I have two preschool-aged sons. Let’s just say that princess culture isn’t exactly their thing.
“That’s for girls!” my 5-year-old said with indignation when a family friend asked him if he liked the Disney animated series "Sofia the First" as it played at our home. (Granted, my son was initially watching "Spider-Man" or some other boy-approved program before our friend stopped by, but, despite his protests, Blake was just as captivated when we switched to the princess program.)
But even the anti-princess preschool crowd isn’t immune from Royal Wedding fever. It started when we were in the car and Blake overheard the radio announcer mention that a woman would be “getting married” and become a “princess.”
"Who's the princess?" he asked. “Who’s getting married?”
I told him the princess was an American woman who used to be on TV and that she was marrying a prince in England.
"Wait, is that actually real?" he asked.
As any parent of a 5-year-old knows, one question leads to another. And another. And about 1,000 more after that. I saw an opportunity to use the royal nuptials to continue his budding interest in other countries, cultures and history — maybe this would be the beginning of creating a curious, thoughtful global citizen.
While he didn’t care much about Prince Harry or the soon-to-be Princess Meghan Markle (or whatever royal title she’ll hold after the wedding), he devoured TV coverage about the Royal Wedding.
He marveled at the unfamiliar sights of double-decker buses, red telephone booths and other distinctly British trademarks. He’d already seen cartoon images of Great Britain in some of his favorite movies – "Cars 2," "Sherlock Gnomes" – so seeing that they were “real” was even more exciting.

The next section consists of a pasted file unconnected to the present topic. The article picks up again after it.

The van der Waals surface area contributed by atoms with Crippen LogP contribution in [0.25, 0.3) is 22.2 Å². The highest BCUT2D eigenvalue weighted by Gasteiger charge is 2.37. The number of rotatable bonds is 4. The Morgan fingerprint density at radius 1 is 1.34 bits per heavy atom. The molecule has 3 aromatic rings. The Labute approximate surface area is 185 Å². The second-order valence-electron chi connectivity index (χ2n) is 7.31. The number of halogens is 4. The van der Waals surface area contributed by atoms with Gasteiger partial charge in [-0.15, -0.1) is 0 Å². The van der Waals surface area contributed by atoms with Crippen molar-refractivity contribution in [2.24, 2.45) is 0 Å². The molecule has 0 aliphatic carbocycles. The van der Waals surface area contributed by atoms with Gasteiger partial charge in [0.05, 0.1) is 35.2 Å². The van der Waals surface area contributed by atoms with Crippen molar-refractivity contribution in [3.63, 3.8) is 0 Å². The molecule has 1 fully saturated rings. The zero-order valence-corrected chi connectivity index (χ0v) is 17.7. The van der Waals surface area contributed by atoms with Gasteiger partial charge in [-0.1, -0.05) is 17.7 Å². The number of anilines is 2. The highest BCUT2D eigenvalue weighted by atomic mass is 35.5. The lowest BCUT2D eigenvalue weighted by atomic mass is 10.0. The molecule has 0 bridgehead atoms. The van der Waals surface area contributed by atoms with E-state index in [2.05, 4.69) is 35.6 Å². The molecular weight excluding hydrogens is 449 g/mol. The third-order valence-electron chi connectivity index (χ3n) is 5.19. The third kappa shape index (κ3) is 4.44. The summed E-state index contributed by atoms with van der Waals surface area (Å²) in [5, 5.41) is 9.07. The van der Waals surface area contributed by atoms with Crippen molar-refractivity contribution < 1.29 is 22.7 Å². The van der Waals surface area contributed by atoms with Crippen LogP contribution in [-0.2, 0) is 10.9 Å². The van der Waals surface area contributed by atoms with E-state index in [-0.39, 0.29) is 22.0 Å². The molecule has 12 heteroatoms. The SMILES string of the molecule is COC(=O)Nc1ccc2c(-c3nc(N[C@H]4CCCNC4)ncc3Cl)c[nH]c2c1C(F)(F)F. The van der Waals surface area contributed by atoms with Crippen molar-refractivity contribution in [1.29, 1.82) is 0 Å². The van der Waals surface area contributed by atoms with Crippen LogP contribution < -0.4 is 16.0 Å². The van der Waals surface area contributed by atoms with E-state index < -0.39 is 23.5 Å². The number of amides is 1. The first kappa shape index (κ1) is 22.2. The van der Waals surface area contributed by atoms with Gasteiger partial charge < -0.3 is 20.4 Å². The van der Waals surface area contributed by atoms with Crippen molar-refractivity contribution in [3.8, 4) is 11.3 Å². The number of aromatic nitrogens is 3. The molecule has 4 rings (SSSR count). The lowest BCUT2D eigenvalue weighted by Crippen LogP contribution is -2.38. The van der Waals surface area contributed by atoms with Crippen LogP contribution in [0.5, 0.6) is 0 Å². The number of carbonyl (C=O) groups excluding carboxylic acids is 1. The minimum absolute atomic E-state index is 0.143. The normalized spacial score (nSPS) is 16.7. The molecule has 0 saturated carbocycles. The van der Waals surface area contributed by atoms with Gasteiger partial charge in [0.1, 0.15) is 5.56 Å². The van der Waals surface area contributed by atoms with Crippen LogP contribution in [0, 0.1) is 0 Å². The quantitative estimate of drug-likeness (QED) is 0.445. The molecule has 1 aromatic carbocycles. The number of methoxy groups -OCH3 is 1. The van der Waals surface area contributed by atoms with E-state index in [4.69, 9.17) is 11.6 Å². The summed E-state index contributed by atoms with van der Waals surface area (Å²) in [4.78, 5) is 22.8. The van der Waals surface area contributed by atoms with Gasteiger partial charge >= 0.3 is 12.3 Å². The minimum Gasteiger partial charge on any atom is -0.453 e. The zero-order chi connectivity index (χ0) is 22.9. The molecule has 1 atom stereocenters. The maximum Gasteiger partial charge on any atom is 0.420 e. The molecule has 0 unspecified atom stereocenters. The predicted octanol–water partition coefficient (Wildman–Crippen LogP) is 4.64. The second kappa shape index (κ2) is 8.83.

During the Winter Olympics, he loved the Parade of Nations and I showed him where each country was located on a map. This time we found the United Kingdom on the globe and told him how he’d have to travel in an airplane across the Atlantic Ocean to get there.
'They talk regular, but sound different!' he said about a British announcer.
“They talk regular, but sound different!” he said about a British announcer.
That led to a discussion about languages and accents. I told him that “regular” to him meant the English language, but there were many different languages that people spoke across the world. I reminded him of his friends from school who spoke Spanish and Chinese, and how those languages were regular to them. Then there were people who used English like him, but just with a different accent.
Ever curious, he wanted to know why we spoke differently in the United States. I managed to roll early American history, the Revolutionary War, George Washington (“He’s the president!”) and Fourth of July into a two-minute lesson that hopefully made sense to a soon-to-be kindergartner.
He still rolls his eyes a little when I tell him we’ll be watching the Royal Wedding on May 19 and seeing an American girl become a real princess. (He insists he still doesn’t like princesses.) But I bet his eyes will be glued to the screen Saturday morning.
Just the other night he asked me before bed: “Mom, can we go to England?”
I’m ready for our cross-Atlantic road trip in a few years. I’ll thank Meghan and Harry for that.
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